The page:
Posted in Bee to Flower relationship, Bee Video, Bee-loving flowers, Natural Beekeeping, tagged anther, bee-loving flowers, honeybees, honeybees and squash blossoms, Kiera O'Hara, natural beekeeping, squash bees, squash blossoms with bees, squash female blossoms, squash male blossoms, stigma on August 8, 2014 | 7 Comments »
Posted in Bee to Flower relationship, Bee-loving flowers, Hummingbirds, Natural Beekeeping, New Zealand Flax, Videos, tagged Canon SX-50, carved wood hive, hummingbirds and New Zealand Flax, Kiera O'Hara, natural beekeeping, New Zealand Flax and ants, New Zealand Flax and bees, Sanyo Xacti on July 22, 2014 | 5 Comments »
Posted in Bee to Flower relationship, Bee Video, Bee-loving flowers, Follow a tree, Natural Beekeeping, Tulip Tree, Uncategorized, tagged honeybee pollinating Tulip Tree, Tulip tree blossom, Wasp in Tulip Tree blossom on June 8, 2014 | 7 Comments »
Posted in Bee to Flower relationship, Bee Video, Bee-loving flowers, Music video, Natural Beekeeping, tagged bee-loving flowers, Bees pollinating poppies, honey bees, macro nature video, macro photography, pink poppies and bees, Pink Princess Poppy, Red poppies and bees, Wild pollinators on June 2, 2014 | 5 Comments »
…and gets it from the honeybees!
Posted in Bee to Flower relationship, Bee-loving flowers, Bumblebees, Music video, Natural Beekeeping, Poached Egg Meadowfoam, Videos, tagged bee-loving flowers, beekeeping, bees and borage, bees and Cascara Buckthorn, bees and Cotoneaster, Bees and Hidcote Hypericum, Bees and Huckleberry blossoms, bees and lavender, Bees and Meadowfoam, Bees and New Zealand Cabbage blossoms, Bees and Pink Chintz Thyme, Bees and St. John's Wort, bees on Oregon Coast, bombus flavifrons video, bombus melanopygus video, Bombus vosnesenskii, growing flowers for the bees and butterflies, honey bees, macro nature video, natural beekeeping, pollinators, Wild pollinators, Yellow-faced Bumble Bee on May 31, 2014 | 2 Comments »
Posted in Bee to Flower relationship, Bee-loving flowers, Natural Beekeeping, Poached Egg Meadowfoam, Swarms, Videos, Warre Hive, tagged bee-loving flowers, beekeeping, bees on Oregon Coast, honey bees, macro nature video, Mary Schamehorn, Mayor of Bandon, natural beekeeping, nature photography, poached egg meadowfoam, swarm, Warre hive, Wild pollinators on May 16, 2014 | 10 Comments »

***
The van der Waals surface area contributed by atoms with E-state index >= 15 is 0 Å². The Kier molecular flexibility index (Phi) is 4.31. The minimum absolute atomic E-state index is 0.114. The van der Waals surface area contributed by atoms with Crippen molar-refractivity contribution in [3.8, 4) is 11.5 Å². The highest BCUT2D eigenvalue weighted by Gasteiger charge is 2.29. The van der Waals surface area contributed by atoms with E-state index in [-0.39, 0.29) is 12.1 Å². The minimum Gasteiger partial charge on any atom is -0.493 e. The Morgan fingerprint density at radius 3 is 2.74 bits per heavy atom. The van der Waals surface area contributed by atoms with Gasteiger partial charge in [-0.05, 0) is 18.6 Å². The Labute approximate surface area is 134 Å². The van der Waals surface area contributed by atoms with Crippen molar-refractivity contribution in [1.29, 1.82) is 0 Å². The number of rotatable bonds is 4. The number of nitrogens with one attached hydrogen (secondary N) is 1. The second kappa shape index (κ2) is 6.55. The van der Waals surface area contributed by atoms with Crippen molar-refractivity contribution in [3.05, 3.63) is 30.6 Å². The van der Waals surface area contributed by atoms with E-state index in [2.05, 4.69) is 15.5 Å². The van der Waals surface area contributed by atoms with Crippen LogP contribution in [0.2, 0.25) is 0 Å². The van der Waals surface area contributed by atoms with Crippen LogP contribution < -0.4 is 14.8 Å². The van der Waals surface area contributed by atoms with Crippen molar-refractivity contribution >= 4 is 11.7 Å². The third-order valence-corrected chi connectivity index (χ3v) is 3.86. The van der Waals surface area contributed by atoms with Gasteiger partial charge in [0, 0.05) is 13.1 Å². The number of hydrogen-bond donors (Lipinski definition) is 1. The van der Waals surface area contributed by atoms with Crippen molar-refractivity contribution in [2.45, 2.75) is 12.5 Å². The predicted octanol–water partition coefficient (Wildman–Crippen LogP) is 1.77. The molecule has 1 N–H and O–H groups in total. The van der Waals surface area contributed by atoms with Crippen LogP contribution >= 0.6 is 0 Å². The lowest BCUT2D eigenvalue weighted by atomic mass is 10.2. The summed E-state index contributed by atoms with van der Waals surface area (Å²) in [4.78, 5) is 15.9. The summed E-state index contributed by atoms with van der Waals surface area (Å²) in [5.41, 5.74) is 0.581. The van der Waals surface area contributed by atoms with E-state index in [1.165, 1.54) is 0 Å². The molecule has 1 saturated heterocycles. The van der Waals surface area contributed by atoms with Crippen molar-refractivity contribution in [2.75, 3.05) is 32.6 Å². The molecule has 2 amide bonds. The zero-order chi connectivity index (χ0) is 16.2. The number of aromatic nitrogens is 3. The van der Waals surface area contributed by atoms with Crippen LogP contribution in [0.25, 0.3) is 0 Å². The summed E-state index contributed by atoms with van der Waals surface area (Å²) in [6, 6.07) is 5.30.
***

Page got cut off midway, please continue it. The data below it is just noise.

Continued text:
…that’s when she called me.
Okay, I’ve got to move the birdhouse out of the bee garden because, well, we’ve got to be able to weed and water without the bees buzzing us. After two days, I pre-dug a post hole, waited til night and ‘posted’ the birdhouse among the ferns about 20 feet away. (Something most beekeepers would tell you NOT to do because the bees might not be able to find their way back to the hive.) I stuffed tissue paper into the entrance hole so the bees would notice something was different. They would have to make orientation flights all over again. I’m thinking that maybe the Warre was too close to the birdhouse…if I move it away, maybe they will want it more. My wife said I was crazy to think that. I says, ‘maybe,’ but we’ve got to get it out of the way.
Mayor Mary’s side of the story… (Scroll towards the bottom til you see the birdhouse swarm)
Posted in Bee to Flower relationship, Bee-loving flowers, Videos, tagged bee using mouth to gather pollen, Bees pollinating Camas, Camassia leichtlinii, Camassia quamash, Heiko Koester, honeybee pollination, Six-petaled blue purple flower on May 12, 2014 | 14 Comments »
Heiko Koester says, “The plant you saw was either Camassia leichtlinii or Camassia quamash. If it was knee-high or taller it was probably the former, if shorter probably the latter. Ethnobotanically speaking they are both fairly interchangeable.”
Posted in Bee to Flower relationship, Bee-loving flowers, Green parrots in cactus, Rosy-faced Love Birds, tagged Bees on grapefruit tree, cactus wren, Gambel's Quail, green parrots, honeybee ground hive, Jumping cholla, Palo Verde, prickly pear, saguaro cactus, Scottsdale desert scene on March 26, 2014 | 22 Comments »
After attending the funeral, I had just enough time to look for bees in a desert setting. Just for a little variety, I wanted to photograph bees getting pollen in the Arizona desert where I grew up.
I asked the fence installers where I could find honeybees? They pointed to a broken cinder block that I had just about stepped on. There was my first sighting of bees.
The video features a daybreak orchestra of bird calls.
If there is moisture, such as with skin, the tips actually curve once they have made contact, locking their spines in place just underneath the skins top layer. OUCH!